Interview with a job applicant
According to the OECD, Korea has the largest percentage of university students among OECD members. 84% of Korean high school students enter college in Korea on average.
Consequently, more and more people who graduated from colleges find and want good jobs. Due to technological advances, however, manpower is getting unnecessary. Many jobs that used to require a great number of workers are now rapidly being replaced by machines.
Today, it is very common to see articles on the Internet that say "Companies have decided to reduce the size of employment". Even some companies often announce that they are not hiring this year.
As a typical university student who must be going to face up to this harsh realities in a few years, this current situations worry me a lot. I am deeply interested in this unemployment crisis so I chose it as a topic for my interview.
Fortunately, I have one person who is exactly fit for this interview. She is my roommate, Hye-jin. Simply introducing her, she is at Yon-sei university and majoring in politics and international studies. She is attending one of the most reputational universities (so called, 'SKY' in Korea), also having a very good GPA, a high TOEIC score and other different certificates, thought she has not gotten a job yet.
For this reason, it was difficult to ask her this interview. She, however, gladly accepted my interview. It took about 30 minutes to interview her and I hung on every word she said throughout the interview.
She gave me a lot of practical, valuable information and even advice about the overall recruitment.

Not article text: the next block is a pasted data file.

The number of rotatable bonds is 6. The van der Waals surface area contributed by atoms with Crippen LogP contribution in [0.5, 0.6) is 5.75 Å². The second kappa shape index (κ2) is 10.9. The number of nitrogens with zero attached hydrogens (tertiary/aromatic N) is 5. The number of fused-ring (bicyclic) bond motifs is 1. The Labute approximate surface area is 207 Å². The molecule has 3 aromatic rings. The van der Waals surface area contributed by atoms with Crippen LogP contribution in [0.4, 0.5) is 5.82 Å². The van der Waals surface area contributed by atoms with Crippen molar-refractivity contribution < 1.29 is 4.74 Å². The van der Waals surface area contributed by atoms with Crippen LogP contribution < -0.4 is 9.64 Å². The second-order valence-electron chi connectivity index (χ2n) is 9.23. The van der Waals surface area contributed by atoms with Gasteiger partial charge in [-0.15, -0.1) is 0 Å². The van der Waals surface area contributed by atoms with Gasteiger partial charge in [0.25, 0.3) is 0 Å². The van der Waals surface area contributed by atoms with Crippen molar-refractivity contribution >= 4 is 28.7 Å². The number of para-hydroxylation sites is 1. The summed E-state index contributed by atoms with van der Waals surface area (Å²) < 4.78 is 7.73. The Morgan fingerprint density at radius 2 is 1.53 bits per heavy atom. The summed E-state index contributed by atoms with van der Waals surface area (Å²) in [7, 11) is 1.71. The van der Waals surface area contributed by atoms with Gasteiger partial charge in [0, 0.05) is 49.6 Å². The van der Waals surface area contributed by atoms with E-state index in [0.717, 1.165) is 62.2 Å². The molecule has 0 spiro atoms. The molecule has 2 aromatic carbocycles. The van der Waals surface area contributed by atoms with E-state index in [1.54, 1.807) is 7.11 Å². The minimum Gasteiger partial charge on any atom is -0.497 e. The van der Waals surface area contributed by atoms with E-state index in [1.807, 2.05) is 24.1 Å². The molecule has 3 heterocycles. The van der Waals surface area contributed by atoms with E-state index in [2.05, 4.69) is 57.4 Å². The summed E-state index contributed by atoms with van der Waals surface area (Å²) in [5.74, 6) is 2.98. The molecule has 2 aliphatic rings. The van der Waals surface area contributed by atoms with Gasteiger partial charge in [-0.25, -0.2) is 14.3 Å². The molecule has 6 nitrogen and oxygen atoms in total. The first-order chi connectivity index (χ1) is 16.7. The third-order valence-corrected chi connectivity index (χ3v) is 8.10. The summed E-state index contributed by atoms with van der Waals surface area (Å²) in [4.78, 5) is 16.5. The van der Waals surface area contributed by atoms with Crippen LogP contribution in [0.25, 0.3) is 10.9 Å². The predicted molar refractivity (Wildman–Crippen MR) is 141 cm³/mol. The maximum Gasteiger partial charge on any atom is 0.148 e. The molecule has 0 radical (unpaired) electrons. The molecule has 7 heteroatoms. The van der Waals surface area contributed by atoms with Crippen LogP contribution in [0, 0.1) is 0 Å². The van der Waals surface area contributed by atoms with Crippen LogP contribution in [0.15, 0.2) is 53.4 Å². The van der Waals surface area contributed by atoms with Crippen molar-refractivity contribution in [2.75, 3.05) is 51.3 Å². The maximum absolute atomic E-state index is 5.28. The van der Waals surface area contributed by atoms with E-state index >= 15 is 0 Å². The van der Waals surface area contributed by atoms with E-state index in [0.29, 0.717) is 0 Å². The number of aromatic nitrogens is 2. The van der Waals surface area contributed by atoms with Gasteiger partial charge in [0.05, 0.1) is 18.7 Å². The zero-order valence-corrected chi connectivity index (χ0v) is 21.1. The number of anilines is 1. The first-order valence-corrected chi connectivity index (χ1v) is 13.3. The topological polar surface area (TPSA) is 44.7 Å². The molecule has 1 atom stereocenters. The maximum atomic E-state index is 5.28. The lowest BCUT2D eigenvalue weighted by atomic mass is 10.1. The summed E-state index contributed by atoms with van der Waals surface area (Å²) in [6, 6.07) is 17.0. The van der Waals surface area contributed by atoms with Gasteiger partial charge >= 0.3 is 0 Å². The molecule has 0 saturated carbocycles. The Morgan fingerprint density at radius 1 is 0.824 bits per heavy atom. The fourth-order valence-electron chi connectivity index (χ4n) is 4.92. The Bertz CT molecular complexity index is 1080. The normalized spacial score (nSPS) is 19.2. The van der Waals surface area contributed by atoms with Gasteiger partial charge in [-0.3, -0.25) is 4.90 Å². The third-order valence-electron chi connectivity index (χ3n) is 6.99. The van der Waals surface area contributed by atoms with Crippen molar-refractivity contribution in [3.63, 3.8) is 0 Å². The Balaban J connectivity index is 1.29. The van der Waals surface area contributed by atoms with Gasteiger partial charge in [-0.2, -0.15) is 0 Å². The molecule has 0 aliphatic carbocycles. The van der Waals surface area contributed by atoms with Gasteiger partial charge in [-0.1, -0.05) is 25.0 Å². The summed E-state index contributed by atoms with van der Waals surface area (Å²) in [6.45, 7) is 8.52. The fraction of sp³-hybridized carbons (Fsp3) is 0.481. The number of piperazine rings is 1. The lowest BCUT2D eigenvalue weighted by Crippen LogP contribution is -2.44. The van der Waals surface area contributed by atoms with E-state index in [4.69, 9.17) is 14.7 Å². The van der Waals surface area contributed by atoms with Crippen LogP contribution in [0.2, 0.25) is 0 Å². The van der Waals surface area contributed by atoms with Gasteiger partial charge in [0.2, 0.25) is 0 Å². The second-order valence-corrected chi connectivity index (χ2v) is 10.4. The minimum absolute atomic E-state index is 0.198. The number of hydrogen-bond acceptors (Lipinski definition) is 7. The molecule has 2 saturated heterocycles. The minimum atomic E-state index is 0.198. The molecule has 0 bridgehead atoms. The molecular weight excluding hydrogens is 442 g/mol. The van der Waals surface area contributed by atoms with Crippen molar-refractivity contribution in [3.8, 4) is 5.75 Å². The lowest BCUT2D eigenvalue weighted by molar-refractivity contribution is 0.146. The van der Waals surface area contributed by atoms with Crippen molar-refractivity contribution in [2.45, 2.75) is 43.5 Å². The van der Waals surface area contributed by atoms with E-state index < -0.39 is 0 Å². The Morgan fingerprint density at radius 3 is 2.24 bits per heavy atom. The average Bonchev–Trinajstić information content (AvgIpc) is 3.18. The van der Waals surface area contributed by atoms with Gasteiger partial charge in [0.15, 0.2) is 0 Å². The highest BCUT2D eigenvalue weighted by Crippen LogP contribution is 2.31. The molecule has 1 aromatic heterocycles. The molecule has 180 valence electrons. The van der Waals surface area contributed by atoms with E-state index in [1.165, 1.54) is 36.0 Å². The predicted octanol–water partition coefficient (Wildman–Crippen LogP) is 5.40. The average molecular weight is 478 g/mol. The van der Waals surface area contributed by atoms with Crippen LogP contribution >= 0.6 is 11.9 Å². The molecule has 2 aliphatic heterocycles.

At first, according to her, basic hiring process generally consists of the following three steps-the document screening, personality & aptitude tests and interviewing.
Of the whole steps, she particularly felt difficult in the second step, because most applicants prepare personality and aptitude tests after passing the document screening process. But the problem is that the given time between the two steps is very short.
When I asked her "What do you think is your weakness as a job applicant?" She selected two without any hesitation. "My sex and major" She said. "I believe most companies prefer who majored in business administration or at least economics to who did the humanities. If I could go back to two years ago, I would major in business administration." She sincerely advised me not to give up double majoring in B.A no matter how difficult it is.
And she added her sex is another barrier that hinders her from being hired. I asked her to elaborate on that. She said, hiring women costs companies much more money, because women need more welfare than men. For example, maternity leave, menstrual leave make companies to hesitate about women applicants. When she was telling it, it looked like her face was saying "It is unfair! I can't select my sex"
She pointed out that one of the biggest factors that increases fierce competition is the huge gap between the large and mid-sized companies. In all aspects, such as the salary, welfare, large companies are too much better to the mid-sized ones. It causes more and more applicants to avoid mid or small sized companies.
She mentioned not knowing the exact date for the announcement of the result is another painful part. She described it as a "torture". She said "Waiting vacantly is just like a torture. All I can do is just enter the website and check over and over again."
At the end of the interview, she added her expectation about future job market. "For 10 years from now, it will be getting harder to get a job. In about 20 or 30 years, however, it is going to be relatively easier because of rapidly shrinking population"